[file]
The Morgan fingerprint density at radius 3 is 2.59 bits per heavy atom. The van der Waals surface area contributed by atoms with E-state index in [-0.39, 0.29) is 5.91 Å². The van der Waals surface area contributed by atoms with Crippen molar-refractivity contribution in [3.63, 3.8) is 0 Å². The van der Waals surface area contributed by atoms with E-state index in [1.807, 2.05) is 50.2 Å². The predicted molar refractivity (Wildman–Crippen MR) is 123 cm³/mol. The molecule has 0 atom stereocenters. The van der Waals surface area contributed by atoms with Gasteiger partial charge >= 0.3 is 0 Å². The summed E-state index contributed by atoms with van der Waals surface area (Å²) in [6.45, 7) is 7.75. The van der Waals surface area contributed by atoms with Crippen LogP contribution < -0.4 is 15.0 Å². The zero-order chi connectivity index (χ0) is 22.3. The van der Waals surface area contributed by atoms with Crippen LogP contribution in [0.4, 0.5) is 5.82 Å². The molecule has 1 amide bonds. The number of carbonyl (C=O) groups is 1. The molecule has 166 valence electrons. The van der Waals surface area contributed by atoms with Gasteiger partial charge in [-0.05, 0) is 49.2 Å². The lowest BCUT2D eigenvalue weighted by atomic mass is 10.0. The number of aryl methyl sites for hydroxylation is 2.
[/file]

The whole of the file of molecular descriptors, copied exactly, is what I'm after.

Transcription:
The Morgan fingerprint density at radius 3 is 2.59 bits per heavy atom. The van der Waals surface area contributed by atoms with E-state index in [-0.39, 0.29) is 5.91 Å². The van der Waals surface area contributed by atoms with Crippen molar-refractivity contribution in [3.63, 3.8) is 0 Å². The van der Waals surface area contributed by atoms with E-state index in [1.807, 2.05) is 50.2 Å². The predicted molar refractivity (Wildman–Crippen MR) is 123 cm³/mol. The molecule has 0 atom stereocenters. The van der Waals surface area contributed by atoms with Gasteiger partial charge >= 0.3 is 0 Å². The summed E-state index contributed by atoms with van der Waals surface area (Å²) in [6.45, 7) is 7.75. The van der Waals surface area contributed by atoms with Crippen LogP contribution < -0.4 is 15.0 Å². The zero-order chi connectivity index (χ0) is 22.3. The van der Waals surface area contributed by atoms with Crippen LogP contribution in [0.4, 0.5) is 5.82 Å². The molecule has 1 amide bonds. The number of carbonyl (C=O) groups is 1. The molecule has 166 valence electrons. The van der Waals surface area contributed by atoms with Gasteiger partial charge in [-0.05, 0) is 49.2 Å². The lowest BCUT2D eigenvalue weighted by atomic mass is 10.0. The number of aryl methyl sites for hydroxylation is 2.